Melanie Osborne, Far Rockaway Private Eye Is Gutsy Gal
A Wave Review
By Howard Schwach and Shawnte Avaloy
Far Rockaway resident Laura Johnson has penned a first novel, “Melanie Osborne: The Making Of A Female Private Eye,” that is tough and gritty, just like the Redfern Houses (called “Red Fern Houses in the book) where Melanie grew up.
It’s hard for an outsider, even one who taught in Far Rockaway nearby the Redfern Houses for twenty years, to believe some of the events in Melanie’s life, so I asked Wave intern Shawnte Avaloy, a senior at Stell Maris High School who lives in Far Rockaway, to take a look at the book for me.
Shawnte obviously liked the book and had little trouble accepting some of its precepts and happenings.
Everybody has a very own favorite kind of book, whether is be fiction, romance or some other genre. Everybody, however, likes to read a book that actually takes their breath away.
I had the luck to read “Melanie Osborne: The Making of a Female Private Eye,” by Laura Johnson. The book is absolutely breath taking.
I guarantee that once you begin the book, you will not want to put it down. The book has no boring parts and the characters were so real, you could almost reach out and touch them. This book will resonate with those who live in a community such as the Red Fern Houses.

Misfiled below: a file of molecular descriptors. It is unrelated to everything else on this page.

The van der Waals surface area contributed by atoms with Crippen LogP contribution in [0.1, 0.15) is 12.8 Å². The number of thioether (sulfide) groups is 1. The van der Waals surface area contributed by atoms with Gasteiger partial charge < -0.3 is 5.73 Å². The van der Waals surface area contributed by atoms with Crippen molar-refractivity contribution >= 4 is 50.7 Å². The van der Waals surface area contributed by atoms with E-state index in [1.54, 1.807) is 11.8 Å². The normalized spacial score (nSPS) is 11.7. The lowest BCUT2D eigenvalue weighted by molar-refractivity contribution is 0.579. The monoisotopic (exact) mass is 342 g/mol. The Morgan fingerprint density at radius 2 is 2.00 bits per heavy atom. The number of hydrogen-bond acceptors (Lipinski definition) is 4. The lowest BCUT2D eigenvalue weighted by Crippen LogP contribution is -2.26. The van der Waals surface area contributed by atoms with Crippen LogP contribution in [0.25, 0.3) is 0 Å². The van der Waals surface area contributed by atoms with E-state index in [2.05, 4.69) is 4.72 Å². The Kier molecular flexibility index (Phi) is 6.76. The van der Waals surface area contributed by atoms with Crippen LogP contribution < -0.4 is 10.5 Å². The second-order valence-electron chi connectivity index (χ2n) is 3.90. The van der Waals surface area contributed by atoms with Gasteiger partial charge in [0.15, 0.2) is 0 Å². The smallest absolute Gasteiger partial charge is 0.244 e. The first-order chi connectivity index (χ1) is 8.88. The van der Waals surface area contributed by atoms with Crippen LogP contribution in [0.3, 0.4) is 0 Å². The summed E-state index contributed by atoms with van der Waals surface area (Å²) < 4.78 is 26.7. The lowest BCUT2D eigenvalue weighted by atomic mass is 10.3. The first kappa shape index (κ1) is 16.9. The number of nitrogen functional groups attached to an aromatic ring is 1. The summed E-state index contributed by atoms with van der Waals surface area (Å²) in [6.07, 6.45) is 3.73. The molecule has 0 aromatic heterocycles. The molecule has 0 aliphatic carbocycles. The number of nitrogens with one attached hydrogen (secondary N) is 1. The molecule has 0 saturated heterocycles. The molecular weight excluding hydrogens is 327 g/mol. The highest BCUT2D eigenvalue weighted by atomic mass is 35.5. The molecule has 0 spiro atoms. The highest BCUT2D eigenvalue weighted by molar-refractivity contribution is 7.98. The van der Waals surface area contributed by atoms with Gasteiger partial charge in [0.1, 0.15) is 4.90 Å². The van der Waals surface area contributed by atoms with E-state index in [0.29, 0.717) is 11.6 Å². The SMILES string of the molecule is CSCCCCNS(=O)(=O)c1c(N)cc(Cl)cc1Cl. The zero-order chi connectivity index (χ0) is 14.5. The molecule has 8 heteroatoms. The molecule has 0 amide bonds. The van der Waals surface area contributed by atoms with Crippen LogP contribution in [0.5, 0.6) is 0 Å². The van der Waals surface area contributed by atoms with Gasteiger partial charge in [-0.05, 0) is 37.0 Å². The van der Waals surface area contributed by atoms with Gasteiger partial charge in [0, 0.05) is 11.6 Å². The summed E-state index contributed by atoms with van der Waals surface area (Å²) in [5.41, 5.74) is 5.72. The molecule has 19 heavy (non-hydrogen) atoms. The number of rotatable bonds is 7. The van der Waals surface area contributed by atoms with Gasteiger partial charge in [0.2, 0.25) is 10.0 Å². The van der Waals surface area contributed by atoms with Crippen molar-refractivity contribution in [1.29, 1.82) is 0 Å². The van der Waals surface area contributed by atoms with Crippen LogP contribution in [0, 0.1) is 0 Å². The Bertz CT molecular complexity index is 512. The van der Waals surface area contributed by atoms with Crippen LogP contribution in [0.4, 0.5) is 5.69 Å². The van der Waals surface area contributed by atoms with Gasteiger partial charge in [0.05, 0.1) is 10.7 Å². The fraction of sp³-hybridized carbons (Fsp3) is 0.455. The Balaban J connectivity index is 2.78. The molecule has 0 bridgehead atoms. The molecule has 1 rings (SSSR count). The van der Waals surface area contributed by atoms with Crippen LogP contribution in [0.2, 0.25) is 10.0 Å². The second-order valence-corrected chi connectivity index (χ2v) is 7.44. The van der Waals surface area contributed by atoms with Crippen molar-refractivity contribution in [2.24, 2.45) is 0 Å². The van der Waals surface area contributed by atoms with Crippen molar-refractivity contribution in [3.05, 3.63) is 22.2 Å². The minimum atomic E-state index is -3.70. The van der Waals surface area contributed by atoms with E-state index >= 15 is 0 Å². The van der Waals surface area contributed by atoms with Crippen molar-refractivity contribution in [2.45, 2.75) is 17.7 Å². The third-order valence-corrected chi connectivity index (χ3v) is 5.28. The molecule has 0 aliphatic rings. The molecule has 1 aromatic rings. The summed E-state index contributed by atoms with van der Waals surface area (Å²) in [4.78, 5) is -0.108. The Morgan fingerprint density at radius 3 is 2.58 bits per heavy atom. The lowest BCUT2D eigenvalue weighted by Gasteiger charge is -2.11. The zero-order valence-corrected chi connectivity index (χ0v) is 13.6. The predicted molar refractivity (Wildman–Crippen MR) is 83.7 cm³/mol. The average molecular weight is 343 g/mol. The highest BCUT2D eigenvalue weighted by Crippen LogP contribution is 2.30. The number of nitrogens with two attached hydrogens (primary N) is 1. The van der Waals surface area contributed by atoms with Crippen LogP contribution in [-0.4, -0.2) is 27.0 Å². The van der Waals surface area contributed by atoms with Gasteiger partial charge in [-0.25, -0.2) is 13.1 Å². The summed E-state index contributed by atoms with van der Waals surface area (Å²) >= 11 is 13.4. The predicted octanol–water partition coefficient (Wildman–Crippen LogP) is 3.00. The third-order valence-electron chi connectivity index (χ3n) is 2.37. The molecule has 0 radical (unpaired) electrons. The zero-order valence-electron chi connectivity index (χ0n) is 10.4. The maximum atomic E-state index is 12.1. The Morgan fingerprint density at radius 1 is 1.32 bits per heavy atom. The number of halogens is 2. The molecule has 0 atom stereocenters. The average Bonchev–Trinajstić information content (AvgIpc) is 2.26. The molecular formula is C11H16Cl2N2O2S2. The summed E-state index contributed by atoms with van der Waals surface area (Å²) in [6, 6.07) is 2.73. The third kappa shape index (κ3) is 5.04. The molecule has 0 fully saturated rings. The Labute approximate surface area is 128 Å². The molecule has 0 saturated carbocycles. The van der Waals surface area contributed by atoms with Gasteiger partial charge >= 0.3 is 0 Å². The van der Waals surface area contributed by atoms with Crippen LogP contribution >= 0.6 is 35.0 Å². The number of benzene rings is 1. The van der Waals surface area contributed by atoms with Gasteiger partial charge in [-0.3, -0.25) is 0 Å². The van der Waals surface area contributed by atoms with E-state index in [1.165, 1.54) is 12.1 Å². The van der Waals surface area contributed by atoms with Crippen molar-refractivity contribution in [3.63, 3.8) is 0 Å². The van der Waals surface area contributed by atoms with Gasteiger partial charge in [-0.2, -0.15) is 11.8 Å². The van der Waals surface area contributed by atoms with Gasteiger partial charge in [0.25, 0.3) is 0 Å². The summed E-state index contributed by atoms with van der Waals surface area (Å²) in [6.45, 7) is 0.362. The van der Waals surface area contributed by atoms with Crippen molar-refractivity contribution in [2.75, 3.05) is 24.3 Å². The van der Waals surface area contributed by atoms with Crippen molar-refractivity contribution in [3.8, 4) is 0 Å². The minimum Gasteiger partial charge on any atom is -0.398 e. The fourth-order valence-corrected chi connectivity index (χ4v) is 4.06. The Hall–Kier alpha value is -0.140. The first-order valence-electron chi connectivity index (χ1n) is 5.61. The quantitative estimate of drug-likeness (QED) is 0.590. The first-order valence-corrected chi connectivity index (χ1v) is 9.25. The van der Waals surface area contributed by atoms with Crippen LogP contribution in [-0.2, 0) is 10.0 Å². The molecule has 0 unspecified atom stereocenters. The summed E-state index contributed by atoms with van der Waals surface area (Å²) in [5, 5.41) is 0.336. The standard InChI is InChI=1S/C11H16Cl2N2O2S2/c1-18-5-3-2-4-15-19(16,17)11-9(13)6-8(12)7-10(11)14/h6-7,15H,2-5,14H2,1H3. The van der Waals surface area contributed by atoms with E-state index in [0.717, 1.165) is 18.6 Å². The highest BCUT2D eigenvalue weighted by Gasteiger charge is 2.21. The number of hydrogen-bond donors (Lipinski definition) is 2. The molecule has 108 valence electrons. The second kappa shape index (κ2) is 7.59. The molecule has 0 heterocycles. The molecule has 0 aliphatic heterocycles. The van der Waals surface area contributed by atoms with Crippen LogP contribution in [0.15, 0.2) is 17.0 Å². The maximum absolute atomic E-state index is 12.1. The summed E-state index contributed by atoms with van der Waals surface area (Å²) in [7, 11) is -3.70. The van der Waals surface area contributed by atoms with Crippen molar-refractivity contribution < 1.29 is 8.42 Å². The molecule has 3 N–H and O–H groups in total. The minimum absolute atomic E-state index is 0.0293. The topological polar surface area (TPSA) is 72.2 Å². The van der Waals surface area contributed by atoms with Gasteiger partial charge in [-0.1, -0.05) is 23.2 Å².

The main character, Melanie Osborne, encountered many struggles growing up and finding her adult life. Many other would have succumbed to the “life” and given up. Melanie did not.
The book does not seem like fiction. It seems to me to be what real life is like in Far Rockaway especially to me, because I live in Far Rockaway.
I was familiar both with the area and with the live that Melanie lives.
The lesson in the book is that you might have it bad, but there is always somebody else who has it worse. You have probably heard that before, but the book makes you look at it with a fresh eye.
The book is an excellent work, and I look forward to more from Laura Johnson.”
I will have to take Shawnte’s word for the authenticity of the work. If it is authentic, and I assume it is, then the book is troubling to an outsider, with its wide acceptance of drugs and crime and the way the characters who people the book hate the police simply because the local cops are doing the job they are paid to do and that interferes with the lives the book’s dwellers chose to live.
In any case, the self-published book is dark and gritty and should be read by all local residents who want to see what life is like at the eastern end of the peninsula.
The book is available through Xlibris, 1-888-795-4274 or by email at orders@Xlibris.com.